A stupid prayer

A stupid prayer

This article is cross-posted at releasetheape.com on July 18, 2013.

I prayed a stupid prayer a year ago.

As I was looking for a new role in campus ministry, I asked for something that would require me to exercise my faith muscles. And when we were starting our church, I asked God to build something that wouldn’t be credited to the talents of the people in the room. I wanted God to do something that could only be explained by his presence with us, that would be impossible to do without God.

That’s what I prayed.

And praying that, back then, was exciting. For the APE’s out there, when God calls you to something crazy — and I did say when — it’s absolutely electrifying. The thrill of the dream fills our lungs, and makes us want to shout. The risk of the adventure starts getting our blood pumping. We lose sleep with giddiness, because we’re in love with the possibilities. It’s fun — really fun — at the start.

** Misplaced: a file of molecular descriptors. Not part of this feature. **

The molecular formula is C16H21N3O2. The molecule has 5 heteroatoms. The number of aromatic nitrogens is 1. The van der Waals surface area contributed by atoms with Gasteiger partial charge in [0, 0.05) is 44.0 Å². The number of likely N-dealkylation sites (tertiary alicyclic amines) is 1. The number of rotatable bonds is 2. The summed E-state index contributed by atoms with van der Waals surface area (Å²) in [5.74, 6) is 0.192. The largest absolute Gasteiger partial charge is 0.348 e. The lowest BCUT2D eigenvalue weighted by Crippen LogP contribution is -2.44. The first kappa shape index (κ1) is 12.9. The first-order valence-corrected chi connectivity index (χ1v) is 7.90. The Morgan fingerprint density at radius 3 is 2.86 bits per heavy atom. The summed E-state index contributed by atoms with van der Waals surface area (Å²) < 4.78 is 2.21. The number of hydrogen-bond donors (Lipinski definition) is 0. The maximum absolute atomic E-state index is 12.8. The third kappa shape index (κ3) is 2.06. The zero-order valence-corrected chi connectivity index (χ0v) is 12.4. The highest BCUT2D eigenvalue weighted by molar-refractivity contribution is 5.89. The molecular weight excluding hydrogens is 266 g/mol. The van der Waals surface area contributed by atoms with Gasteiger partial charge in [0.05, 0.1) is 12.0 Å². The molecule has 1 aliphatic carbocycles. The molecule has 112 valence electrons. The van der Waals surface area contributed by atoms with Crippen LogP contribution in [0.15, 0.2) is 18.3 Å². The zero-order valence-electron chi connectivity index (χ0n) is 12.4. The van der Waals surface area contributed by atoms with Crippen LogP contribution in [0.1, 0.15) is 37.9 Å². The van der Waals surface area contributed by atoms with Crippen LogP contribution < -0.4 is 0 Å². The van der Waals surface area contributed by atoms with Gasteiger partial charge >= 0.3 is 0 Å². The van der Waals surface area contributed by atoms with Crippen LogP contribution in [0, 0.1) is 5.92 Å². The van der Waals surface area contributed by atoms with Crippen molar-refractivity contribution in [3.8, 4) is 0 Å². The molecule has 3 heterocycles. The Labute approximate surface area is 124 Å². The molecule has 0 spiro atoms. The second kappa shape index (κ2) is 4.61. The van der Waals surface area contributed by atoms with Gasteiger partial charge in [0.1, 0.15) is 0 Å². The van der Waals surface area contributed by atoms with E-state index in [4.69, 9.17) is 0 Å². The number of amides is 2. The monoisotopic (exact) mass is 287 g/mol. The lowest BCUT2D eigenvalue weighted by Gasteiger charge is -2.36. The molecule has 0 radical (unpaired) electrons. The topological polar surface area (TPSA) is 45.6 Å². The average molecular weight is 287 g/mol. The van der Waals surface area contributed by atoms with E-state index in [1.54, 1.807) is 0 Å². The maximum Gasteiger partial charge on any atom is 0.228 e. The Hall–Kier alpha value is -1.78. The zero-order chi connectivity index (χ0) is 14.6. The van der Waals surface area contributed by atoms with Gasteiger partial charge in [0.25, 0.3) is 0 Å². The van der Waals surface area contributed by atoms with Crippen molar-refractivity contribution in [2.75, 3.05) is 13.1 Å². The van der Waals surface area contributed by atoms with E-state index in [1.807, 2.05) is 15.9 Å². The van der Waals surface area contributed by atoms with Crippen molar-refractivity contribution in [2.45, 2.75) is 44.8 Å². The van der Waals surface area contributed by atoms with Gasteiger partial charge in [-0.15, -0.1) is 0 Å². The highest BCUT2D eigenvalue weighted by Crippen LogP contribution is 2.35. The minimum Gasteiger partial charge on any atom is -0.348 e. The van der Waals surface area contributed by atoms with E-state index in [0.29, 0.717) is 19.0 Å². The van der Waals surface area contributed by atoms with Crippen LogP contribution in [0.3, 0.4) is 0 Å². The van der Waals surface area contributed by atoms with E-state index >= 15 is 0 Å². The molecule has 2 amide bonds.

And that’s what it felt like to me when it was all about the dream. Planting a church. Taking a new national role with a campus ministry. It was all exciting. New. Dreamy.

Now, a year later, he’s answering that prayer. And I wonder why I prayed it.

Everything feels impossible. Truly. I have no idea how I’m going to juggle the possibility of adding a third child, the start of a new national role, and still lead this church plant. All of these things hum with a vibrant energy that just wants to grow — and keep growing — and seeks to be released.

And yet, I find myself trying to manage it all, to keep them small and manageable. Some would say that’s wisdom. I can tell you that, for me, it’s laced with fear.

So yes, in a way, it was a stupid prayer to pray. Unwise, even.

Now, there’s certainly more risk involved. And uncertainty dominates: I really have no idea how this is going to unfold. I’ve had times when I’ve questioned my call.

Still, I’m glad I prayed that prayer. Ironically, it’s causing me to pray more. I have no idea where I’m going, but I desire His presence that much more. Because everything will fall completely, irrevocably flat without his help and leading.

Even more, I’m leaning more heavily on my friends and partners, to help me through it. And through this conference I’m attending — through the community of faith — my calls have only been confirmed more strongly through specific, prophetic words. Now I have God-stories. And my faith muscle is definitely being worked. It’s aching, but hopefully, growing.

And in the end, I now have more faith that the rest of the prayer will be answered — that God would build something that could only be explained because He was with us.